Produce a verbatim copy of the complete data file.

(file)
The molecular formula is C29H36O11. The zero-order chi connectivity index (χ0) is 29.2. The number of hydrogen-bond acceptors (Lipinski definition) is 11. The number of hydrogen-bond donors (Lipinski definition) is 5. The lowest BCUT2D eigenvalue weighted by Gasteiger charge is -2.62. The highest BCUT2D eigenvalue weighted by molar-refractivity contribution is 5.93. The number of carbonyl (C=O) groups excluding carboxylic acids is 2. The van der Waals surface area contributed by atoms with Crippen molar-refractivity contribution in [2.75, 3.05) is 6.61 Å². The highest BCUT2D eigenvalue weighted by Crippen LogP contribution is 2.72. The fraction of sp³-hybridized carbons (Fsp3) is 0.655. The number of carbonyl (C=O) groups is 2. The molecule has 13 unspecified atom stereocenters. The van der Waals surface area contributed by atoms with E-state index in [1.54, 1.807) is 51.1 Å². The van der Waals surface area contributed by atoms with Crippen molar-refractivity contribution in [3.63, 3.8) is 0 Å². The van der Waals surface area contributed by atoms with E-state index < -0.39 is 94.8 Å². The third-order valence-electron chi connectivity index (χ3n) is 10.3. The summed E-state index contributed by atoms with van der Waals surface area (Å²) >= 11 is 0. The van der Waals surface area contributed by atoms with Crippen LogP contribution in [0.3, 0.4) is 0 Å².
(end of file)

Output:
The molecular formula is C29H36O11. The zero-order chi connectivity index (χ0) is 29.2. The number of hydrogen-bond acceptors (Lipinski definition) is 11. The number of hydrogen-bond donors (Lipinski definition) is 5. The lowest BCUT2D eigenvalue weighted by Gasteiger charge is -2.62. The highest BCUT2D eigenvalue weighted by molar-refractivity contribution is 5.93. The number of carbonyl (C=O) groups excluding carboxylic acids is 2. The van der Waals surface area contributed by atoms with Crippen molar-refractivity contribution in [2.75, 3.05) is 6.61 Å². The highest BCUT2D eigenvalue weighted by Crippen LogP contribution is 2.72. The fraction of sp³-hybridized carbons (Fsp3) is 0.655. The number of carbonyl (C=O) groups is 2. The molecule has 13 unspecified atom stereocenters. The van der Waals surface area contributed by atoms with E-state index in [1.54, 1.807) is 51.1 Å². The van der Waals surface area contributed by atoms with Crippen molar-refractivity contribution in [3.63, 3.8) is 0 Å². The van der Waals surface area contributed by atoms with E-state index < -0.39 is 94.8 Å². The third-order valence-electron chi connectivity index (χ3n) is 10.3. The summed E-state index contributed by atoms with van der Waals surface area (Å²) >= 11 is 0. The van der Waals surface area contributed by atoms with Crippen LogP contribution in [0.3, 0.4) is 0 Å².